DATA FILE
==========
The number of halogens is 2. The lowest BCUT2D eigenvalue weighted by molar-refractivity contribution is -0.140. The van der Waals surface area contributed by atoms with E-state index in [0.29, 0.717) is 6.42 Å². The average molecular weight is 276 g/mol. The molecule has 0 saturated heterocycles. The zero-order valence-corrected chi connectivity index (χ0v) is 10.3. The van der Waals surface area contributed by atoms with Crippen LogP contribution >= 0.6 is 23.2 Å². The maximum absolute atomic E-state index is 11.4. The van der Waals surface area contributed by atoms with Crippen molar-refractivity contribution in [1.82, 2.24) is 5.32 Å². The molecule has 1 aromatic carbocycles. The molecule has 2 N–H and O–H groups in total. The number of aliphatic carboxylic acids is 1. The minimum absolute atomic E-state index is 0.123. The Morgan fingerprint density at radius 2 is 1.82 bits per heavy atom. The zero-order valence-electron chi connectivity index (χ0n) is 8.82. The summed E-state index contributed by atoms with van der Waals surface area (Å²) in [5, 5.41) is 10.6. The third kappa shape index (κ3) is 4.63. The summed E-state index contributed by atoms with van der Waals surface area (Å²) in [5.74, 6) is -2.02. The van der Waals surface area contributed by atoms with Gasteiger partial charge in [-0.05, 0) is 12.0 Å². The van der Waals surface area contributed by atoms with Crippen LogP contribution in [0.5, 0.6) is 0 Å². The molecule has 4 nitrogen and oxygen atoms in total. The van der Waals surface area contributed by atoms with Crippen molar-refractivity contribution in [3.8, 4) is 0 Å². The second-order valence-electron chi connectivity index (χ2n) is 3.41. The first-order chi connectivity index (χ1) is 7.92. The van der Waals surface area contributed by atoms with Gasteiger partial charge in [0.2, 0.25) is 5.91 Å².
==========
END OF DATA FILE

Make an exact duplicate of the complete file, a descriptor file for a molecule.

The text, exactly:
The number of halogens is 2. The lowest BCUT2D eigenvalue weighted by molar-refractivity contribution is -0.140. The van der Waals surface area contributed by atoms with E-state index in [0.29, 0.717) is 6.42 Å². The average molecular weight is 276 g/mol. The molecule has 0 saturated heterocycles. The zero-order valence-corrected chi connectivity index (χ0v) is 10.3. The van der Waals surface area contributed by atoms with Crippen LogP contribution >= 0.6 is 23.2 Å². The maximum absolute atomic E-state index is 11.4. The van der Waals surface area contributed by atoms with Crippen molar-refractivity contribution in [1.82, 2.24) is 5.32 Å². The molecule has 1 aromatic carbocycles. The molecule has 2 N–H and O–H groups in total. The number of aliphatic carboxylic acids is 1. The minimum absolute atomic E-state index is 0.123. The Morgan fingerprint density at radius 2 is 1.82 bits per heavy atom. The zero-order valence-electron chi connectivity index (χ0n) is 8.82. The summed E-state index contributed by atoms with van der Waals surface area (Å²) in [5, 5.41) is 10.6. The third kappa shape index (κ3) is 4.63. The summed E-state index contributed by atoms with van der Waals surface area (Å²) in [5.74, 6) is -2.02. The van der Waals surface area contributed by atoms with Gasteiger partial charge in [-0.05, 0) is 12.0 Å². The van der Waals surface area contributed by atoms with Crippen LogP contribution in [0.5, 0.6) is 0 Å². The molecule has 4 nitrogen and oxygen atoms in total. The van der Waals surface area contributed by atoms with Crippen molar-refractivity contribution in [3.8, 4) is 0 Å². The second-order valence-electron chi connectivity index (χ2n) is 3.41. The first-order chi connectivity index (χ1) is 7.92. The van der Waals surface area contributed by atoms with Gasteiger partial charge in [0.2, 0.25) is 5.91 Å².